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As Costa Rica pursues ambitious waste management solutions on a vast nationwide scale, one grassroots composting collection project in Tamarindo is setting an impressive example for other communities to make a close-to-home impact.

 

Waste not waste

In March 2021, the Costa Rican government deemed solid waste mismanagement to be “one of the biggest environmental problems” facing the country today. Even while dealing with ongoing pandemic priorities, the Presidency has brought forward national action plans that include building a waste transfer center and supporting environmental technology parks. A national composting strategy is being introduced as part of Costa Rica’s decarbonization plan to improve waste management, with the goal of eliminating organic matter from landfill sites by 2030.

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Black soldier fly larvae feasting the compost pile on my home site

But how are we getting there?

Infrastructure development and technological advancements are certainly important. However, with nearly half of all municipal solid waste generated in Costa Rica known to be organic matter, as one World Bank report pointed out, local composting initiatives seem like the obvious place to start. The most significant and manageable progress can begin by systematically organizing the disposal and processing of organic wastes at the local level.

Although Tamarindo recently welcomed the news that the municipality of Santa Cruz was introducing a service to collect recycling items from homes, a separate organic waste collection service has yet to be established.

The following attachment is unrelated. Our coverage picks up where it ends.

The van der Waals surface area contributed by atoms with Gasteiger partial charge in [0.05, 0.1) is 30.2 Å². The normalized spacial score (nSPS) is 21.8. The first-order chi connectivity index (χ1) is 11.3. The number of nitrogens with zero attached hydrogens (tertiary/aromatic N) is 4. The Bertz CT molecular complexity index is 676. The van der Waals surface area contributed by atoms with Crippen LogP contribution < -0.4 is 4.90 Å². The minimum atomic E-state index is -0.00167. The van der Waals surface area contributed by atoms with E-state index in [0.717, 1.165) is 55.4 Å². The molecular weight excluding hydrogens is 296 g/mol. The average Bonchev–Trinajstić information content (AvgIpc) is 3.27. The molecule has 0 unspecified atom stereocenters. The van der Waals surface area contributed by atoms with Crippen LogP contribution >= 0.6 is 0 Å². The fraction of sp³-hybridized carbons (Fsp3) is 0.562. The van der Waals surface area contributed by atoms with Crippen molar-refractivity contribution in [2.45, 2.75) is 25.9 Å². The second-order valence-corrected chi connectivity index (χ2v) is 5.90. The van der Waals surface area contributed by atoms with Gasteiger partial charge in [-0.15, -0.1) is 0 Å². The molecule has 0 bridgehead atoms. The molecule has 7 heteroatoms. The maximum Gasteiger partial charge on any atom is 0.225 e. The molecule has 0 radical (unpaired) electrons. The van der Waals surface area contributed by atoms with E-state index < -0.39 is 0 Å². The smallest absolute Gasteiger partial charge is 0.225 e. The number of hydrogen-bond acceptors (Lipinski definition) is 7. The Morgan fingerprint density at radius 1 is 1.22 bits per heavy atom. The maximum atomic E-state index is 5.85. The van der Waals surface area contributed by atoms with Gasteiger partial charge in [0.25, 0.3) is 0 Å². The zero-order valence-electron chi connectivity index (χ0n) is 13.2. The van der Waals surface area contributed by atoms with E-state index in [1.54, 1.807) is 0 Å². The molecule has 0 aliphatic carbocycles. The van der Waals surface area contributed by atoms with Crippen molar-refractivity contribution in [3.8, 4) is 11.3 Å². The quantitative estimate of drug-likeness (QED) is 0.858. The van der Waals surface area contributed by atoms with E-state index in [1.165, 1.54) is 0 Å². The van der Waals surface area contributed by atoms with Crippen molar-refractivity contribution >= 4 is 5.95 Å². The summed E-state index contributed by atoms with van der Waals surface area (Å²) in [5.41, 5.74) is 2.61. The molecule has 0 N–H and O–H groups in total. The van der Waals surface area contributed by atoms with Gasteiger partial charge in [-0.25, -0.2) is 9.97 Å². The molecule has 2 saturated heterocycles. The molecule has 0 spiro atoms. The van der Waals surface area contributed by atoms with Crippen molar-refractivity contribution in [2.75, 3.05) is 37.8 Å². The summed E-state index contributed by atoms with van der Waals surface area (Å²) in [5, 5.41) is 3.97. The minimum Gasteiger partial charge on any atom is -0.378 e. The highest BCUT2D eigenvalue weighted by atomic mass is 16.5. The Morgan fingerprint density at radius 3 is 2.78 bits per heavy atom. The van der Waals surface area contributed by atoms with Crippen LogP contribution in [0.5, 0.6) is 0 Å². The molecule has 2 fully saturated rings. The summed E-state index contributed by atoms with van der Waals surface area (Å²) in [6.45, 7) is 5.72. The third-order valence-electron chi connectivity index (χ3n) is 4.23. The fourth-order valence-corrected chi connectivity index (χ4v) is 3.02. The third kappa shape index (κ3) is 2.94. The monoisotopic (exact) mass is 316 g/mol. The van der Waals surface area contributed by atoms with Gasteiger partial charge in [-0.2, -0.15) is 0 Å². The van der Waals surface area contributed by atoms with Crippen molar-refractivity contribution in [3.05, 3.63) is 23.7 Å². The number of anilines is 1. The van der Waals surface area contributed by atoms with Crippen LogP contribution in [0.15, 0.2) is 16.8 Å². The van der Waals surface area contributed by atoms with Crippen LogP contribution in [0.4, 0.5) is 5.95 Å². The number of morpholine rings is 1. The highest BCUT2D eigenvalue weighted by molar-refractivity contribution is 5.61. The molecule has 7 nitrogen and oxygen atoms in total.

Compost Collection Tama

Meanwhile, with the intention to fulfill an unmet demand for those who already attempted to compost their wastes, as well as to cultivate a new habit among community members, the Compost Collection Tama initiative was launched in December 2020. The pilot program site, at Oneida Park, has been very well received by the community, with consistently tangible feedback in the form of food scraps filling up the bins. 

The project started out as a campaign in collaboration with the Tamarindo Food Bank and the farmers’ market hosted by Tamarindo’s Integral Development Association (ADIT) every Saturday morning. Access was later expanded when the first prototype compost bin was stationed at Oneida Park throughout the week. This made it possible for compost to be dropped off anytime, with program volunteers checking in a few times a week to aerate and add sawdust. 

More recently, through collaboration with PlantaE, a company specializing in regenerative agriculture, a second composting bin was donated to the project. We have since been able to increase our yield and manage the two bins alternatively. 

For the past three to four months, about 20 kilograms of food scraps have been received every week, as community interest continues to grow. At present, when the bin gets full, we transport the compost to a designated area of our land to be further aged. For the future, as the volume of compost continues to grow, we would love to have volunteers join us in running the project. We would encourage them to partner with property owners for the use of vacant lots, and to incorporate farm animals.